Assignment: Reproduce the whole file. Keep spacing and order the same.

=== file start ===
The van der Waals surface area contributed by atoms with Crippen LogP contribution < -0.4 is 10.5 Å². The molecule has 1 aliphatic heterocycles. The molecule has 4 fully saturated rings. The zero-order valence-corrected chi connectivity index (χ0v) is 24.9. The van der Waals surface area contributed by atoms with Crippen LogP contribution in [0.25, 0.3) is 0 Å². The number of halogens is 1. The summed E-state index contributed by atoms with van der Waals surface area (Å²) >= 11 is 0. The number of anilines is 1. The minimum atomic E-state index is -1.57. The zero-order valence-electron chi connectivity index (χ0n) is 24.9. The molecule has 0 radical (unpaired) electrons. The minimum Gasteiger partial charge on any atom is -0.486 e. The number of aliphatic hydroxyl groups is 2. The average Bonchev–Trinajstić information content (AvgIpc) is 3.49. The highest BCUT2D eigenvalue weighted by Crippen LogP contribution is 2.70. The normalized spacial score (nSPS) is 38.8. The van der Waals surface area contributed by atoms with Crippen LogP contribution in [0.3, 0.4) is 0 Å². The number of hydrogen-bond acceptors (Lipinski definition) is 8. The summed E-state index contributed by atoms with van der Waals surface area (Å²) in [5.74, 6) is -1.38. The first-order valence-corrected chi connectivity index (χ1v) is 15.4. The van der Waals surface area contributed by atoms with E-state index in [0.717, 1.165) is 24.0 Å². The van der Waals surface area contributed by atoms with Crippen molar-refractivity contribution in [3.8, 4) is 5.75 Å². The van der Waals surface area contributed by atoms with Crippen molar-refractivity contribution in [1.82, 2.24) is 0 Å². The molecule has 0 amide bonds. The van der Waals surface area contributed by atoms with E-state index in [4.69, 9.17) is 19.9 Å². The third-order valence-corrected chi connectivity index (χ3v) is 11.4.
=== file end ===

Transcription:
The van der Waals surface area contributed by atoms with Crippen LogP contribution < -0.4 is 10.5 Å². The molecule has 1 aliphatic heterocycles. The molecule has 4 fully saturated rings. The zero-order valence-corrected chi connectivity index (χ0v) is 24.9. The van der Waals surface area contributed by atoms with Crippen LogP contribution in [0.25, 0.3) is 0 Å². The number of halogens is 1. The summed E-state index contributed by atoms with van der Waals surface area (Å²) >= 11 is 0. The number of anilines is 1. The minimum atomic E-state index is -1.57. The zero-order valence-electron chi connectivity index (χ0n) is 24.9. The molecule has 0 radical (unpaired) electrons. The minimum Gasteiger partial charge on any atom is -0.486 e. The number of aliphatic hydroxyl groups is 2. The average Bonchev–Trinajstić information content (AvgIpc) is 3.49. The highest BCUT2D eigenvalue weighted by Crippen LogP contribution is 2.70. The normalized spacial score (nSPS) is 38.8. The van der Waals surface area contributed by atoms with Crippen LogP contribution in [0.3, 0.4) is 0 Å². The number of hydrogen-bond acceptors (Lipinski definition) is 8. The summed E-state index contributed by atoms with van der Waals surface area (Å²) in [5.74, 6) is -1.38. The first-order valence-corrected chi connectivity index (χ1v) is 15.4. The van der Waals surface area contributed by atoms with E-state index in [0.717, 1.165) is 24.0 Å². The van der Waals surface area contributed by atoms with Crippen molar-refractivity contribution in [3.8, 4) is 5.75 Å². The van der Waals surface area contributed by atoms with Crippen molar-refractivity contribution in [1.82, 2.24) is 0 Å². The molecule has 0 amide bonds. The van der Waals surface area contributed by atoms with E-state index in [4.69, 9.17) is 19.9 Å². The third-order valence-corrected chi connectivity index (χ3v) is 11.4.